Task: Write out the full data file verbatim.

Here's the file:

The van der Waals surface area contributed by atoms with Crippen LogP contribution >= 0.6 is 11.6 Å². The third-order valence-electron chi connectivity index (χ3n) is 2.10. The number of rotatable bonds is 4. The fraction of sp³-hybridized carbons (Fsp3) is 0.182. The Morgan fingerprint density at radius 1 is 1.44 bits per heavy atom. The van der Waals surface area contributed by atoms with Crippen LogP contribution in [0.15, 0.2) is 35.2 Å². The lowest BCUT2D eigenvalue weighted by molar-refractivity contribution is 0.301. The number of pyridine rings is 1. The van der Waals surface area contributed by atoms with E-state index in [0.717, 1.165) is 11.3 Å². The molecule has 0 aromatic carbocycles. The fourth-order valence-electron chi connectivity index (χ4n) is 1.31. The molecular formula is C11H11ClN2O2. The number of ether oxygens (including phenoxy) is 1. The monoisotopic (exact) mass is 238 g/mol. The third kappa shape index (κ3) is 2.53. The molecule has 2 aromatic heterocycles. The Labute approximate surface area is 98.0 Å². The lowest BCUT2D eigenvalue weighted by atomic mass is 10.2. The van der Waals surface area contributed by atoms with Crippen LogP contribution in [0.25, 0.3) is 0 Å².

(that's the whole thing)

The van der Waals surface area contributed by atoms with Crippen LogP contribution >= 0.6 is 11.6 Å². The third-order valence-electron chi connectivity index (χ3n) is 2.10. The number of rotatable bonds is 4. The fraction of sp³-hybridized carbons (Fsp3) is 0.182. The Morgan fingerprint density at radius 1 is 1.44 bits per heavy atom. The van der Waals surface area contributed by atoms with Crippen LogP contribution in [0.15, 0.2) is 35.2 Å². The lowest BCUT2D eigenvalue weighted by molar-refractivity contribution is 0.301. The number of pyridine rings is 1. The van der Waals surface area contributed by atoms with E-state index in [0.717, 1.165) is 11.3 Å². The molecule has 0 aromatic carbocycles. The fourth-order valence-electron chi connectivity index (χ4n) is 1.31. The molecular formula is C11H11ClN2O2. The number of ether oxygens (including phenoxy) is 1. The monoisotopic (exact) mass is 238 g/mol. The third kappa shape index (κ3) is 2.53. The molecule has 2 aromatic heterocycles. The Labute approximate surface area is 98.0 Å². The lowest BCUT2D eigenvalue weighted by atomic mass is 10.2. The van der Waals surface area contributed by atoms with Crippen LogP contribution in [0.25, 0.3) is 0 Å².